Authors: Franklin W. Dixon
Hardy Boys Casefiles - 01
Dead on Target
Franklin W. Dixon
"GET OUT OF my way, Frank!" Joe Hardy shoved past his brother, shouting to be heard over the roar of the flames. Straight ahead, a huge fireball rose like a mushroom cloud over the parking lot. Flames shot fifty feet into the air, dropping chunks of wreckage-wreckage that just a moment earlier had been their yellow sedan. "Iola's in there! We've got to get her out!"
Frank stared, his lean face frozen in shock, as his younger brother ran straight for the billowing flames. Then he raced after Joe, catching him in a flying tackle twenty feet away from the blaze. Even at that distance they could feel the heat.
"Do you want to get yourself killed?" Frank yelled, rising to his knees.
Joe remained silent, his blue eyes staring at the wall of flame, his blond hair mussed by the fall.
Frank hauled his brother around, making Joe face him. "She wouldn't have lasted a second," he said, trying to soften the blow. "Face it, Joe."
For an instant, Frank thought the message had gotten through. Joe sagged against the concrete. Then he surged up again, eyes wild. "No! I can save her! Let go!"
Before Joe could get to his feet, Frank tackled him again, sending both of them tumbling along the ground. Joe began struggling, thrashing against his brother's grip. With near-maniacal strength, he broke Frank's hold, then started throwing wild punches at his brother, almost as if he were grateful to have a physical enemy to attack.
Frank blocked the flailing blows, lunging forward to grab Joe again. But a fist pounded through his guard, catching him full in the mouth. Frank flopped on his back, stunned, as his brother lurched to his feet and staggered toward the inferno.
Painfully pulling himself up, Frank wiped something wet from his lips - blood. He sprinted after Joe, blindly snatching at his T-shirt. The fabric tore loose in his hand.
Forcing himself farther into the glare and suffocating heat, Frank managed to get a grip on his brother's arm. Joe didn't even try to shake free. He just pulled both of them closer to the flames.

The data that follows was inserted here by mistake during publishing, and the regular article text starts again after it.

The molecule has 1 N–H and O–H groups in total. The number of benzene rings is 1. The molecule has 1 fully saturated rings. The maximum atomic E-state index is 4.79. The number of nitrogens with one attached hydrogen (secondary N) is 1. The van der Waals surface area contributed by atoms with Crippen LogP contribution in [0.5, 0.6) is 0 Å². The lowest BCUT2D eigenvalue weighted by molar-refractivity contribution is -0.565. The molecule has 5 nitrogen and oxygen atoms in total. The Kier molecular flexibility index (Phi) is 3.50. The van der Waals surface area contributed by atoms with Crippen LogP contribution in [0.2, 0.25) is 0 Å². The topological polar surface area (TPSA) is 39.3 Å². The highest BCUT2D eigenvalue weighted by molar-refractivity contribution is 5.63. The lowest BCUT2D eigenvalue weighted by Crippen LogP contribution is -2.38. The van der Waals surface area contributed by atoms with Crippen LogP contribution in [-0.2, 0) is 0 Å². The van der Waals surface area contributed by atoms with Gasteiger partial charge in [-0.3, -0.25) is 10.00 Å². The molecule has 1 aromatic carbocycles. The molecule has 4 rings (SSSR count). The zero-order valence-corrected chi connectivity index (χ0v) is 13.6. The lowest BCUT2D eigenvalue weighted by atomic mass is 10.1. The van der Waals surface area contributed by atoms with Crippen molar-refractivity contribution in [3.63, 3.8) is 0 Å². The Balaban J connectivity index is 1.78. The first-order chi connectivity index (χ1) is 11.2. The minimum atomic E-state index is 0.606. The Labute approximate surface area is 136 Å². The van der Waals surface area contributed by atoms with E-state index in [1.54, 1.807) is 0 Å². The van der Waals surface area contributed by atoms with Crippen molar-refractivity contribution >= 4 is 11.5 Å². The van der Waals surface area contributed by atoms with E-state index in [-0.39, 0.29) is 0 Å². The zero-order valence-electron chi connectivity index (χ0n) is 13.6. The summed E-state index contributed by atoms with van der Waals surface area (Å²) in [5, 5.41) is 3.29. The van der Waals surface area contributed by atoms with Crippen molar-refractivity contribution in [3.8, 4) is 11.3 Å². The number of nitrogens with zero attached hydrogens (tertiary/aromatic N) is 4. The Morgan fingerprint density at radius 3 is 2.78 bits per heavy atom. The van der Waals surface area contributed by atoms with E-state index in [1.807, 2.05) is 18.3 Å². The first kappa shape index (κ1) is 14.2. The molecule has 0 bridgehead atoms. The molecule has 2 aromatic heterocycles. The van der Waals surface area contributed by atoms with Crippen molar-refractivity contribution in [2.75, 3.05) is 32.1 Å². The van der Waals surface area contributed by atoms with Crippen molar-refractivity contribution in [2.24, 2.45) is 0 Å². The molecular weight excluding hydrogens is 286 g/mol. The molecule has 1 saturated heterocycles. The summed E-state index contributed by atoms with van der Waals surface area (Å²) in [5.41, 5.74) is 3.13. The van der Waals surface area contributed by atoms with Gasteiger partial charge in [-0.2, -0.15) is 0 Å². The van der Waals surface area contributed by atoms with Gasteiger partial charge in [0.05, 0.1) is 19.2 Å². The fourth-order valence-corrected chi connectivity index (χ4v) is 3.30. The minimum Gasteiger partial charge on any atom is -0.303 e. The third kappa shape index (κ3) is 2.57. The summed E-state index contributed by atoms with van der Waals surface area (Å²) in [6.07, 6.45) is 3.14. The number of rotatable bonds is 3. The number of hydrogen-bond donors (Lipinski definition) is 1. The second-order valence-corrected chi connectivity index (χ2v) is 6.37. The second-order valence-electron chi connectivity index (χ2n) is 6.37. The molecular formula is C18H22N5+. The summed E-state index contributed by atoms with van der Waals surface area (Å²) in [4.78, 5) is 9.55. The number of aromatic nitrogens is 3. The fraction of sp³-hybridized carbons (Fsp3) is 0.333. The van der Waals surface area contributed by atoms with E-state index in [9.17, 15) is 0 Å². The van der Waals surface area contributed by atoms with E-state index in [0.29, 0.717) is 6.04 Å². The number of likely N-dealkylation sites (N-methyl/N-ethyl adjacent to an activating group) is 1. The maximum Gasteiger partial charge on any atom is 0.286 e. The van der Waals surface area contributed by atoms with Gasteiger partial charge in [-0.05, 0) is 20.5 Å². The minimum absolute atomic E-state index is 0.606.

The air was so hot it scorched Frank's throat as he gasped for breath. He flipped Joe free, throwing him off balance. Then he wrapped one arm around Joe's neck and cocked the other back, flashing in a karate blow. Joe went limp in his brother's arms.
As Frank dragged them both out of danger, he heard the wail of sirens in the distance. We should never have come, he thought, never.
Just an hour before, Joe had jammed the brakes on the car, stopping in front of the mall. "So this is why we had to come here," he exclaimed. "They're having a rally! Give me a break, Iola."
"You knew we were working on the campaign." Iola grinned, looking like a little dark-haired pixie. "Would you have come if we'd told you?"
"No way! What do you think, we're going to stand around handing out Walker for President buttons?" Joe scowled at his girlfriend.
"Actually, they're leaflets," Callie Shaw said from the backseat. She leaned forward to peer at herself in the rear-view mirror and ran her fingers hastily through her short brown hair.
"So that's what you've got stuck between us!" Frank rapped the cardboard box on the seat.
"I thought you liked Walker," said Callie.
"He's all right," Frank admitted. "He looked good on TV last night, saying we should fight back against terrorists. At least he's not a wimp."
"That antiterrorism thing has gotten a lot of coverage," Iola said. "Besides ... "
" ... He's cute," Frank cut in, mimicking Iola. "The most gorgeous politician I've ever seen."
Laughter cleared the air as they pulled into a parking space. "Look, we're not really into passing out pamphlets - or leaflets, or whatever they are," Frank said. "But we will do something to help. We'll beef up your crowd."
"Yeah," Joe grumbled. "It sounds like a real hot afternoon."
The mall was a favorite hangout for Bayport kids - three floors with more than a hundred stores arranged around a huge central well. The Saturday sunshine streamed down from the glass roof to ground level - the Food Floor. But that day, instead of the usual tables for pizzas, burgers, and burritos, the space had been cleared out, except for a band, which was tuning up noisily.
Dozens of kids were busily laying out banners. Soon, hand-lettered messages like Youth for Walker and Bayport Supports Walker for Prez! covered the walls. The band members looked around. "Ready?" one asked.